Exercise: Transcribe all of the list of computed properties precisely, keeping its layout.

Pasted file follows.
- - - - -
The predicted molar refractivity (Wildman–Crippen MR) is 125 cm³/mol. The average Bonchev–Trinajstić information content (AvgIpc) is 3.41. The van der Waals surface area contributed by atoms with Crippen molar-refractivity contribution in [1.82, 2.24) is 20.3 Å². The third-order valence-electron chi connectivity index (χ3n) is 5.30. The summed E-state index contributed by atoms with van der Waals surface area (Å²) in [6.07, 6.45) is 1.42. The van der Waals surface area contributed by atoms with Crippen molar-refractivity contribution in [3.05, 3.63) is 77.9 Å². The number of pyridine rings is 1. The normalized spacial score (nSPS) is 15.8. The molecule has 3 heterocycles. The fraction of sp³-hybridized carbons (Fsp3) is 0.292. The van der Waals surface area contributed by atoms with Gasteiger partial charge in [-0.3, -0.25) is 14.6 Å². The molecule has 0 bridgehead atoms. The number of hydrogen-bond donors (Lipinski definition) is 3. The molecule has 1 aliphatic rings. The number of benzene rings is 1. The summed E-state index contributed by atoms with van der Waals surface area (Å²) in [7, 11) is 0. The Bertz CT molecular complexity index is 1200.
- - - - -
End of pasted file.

The predicted molar refractivity (Wildman–Crippen MR) is 125 cm³/mol. The average Bonchev–Trinajstić information content (AvgIpc) is 3.41. The van der Waals surface area contributed by atoms with Crippen molar-refractivity contribution in [1.82, 2.24) is 20.3 Å². The third-order valence-electron chi connectivity index (χ3n) is 5.30. The summed E-state index contributed by atoms with van der Waals surface area (Å²) in [6.07, 6.45) is 1.42. The van der Waals surface area contributed by atoms with Crippen molar-refractivity contribution in [3.05, 3.63) is 77.9 Å². The number of pyridine rings is 1. The normalized spacial score (nSPS) is 15.8. The molecule has 3 heterocycles. The fraction of sp³-hybridized carbons (Fsp3) is 0.292. The van der Waals surface area contributed by atoms with Gasteiger partial charge in [-0.3, -0.25) is 14.6 Å². The molecule has 0 bridgehead atoms. The number of hydrogen-bond donors (Lipinski definition) is 3. The molecule has 1 aliphatic rings. The number of benzene rings is 1. The summed E-state index contributed by atoms with van der Waals surface area (Å²) in [7, 11) is 0. The Bertz CT molecular complexity index is 1200.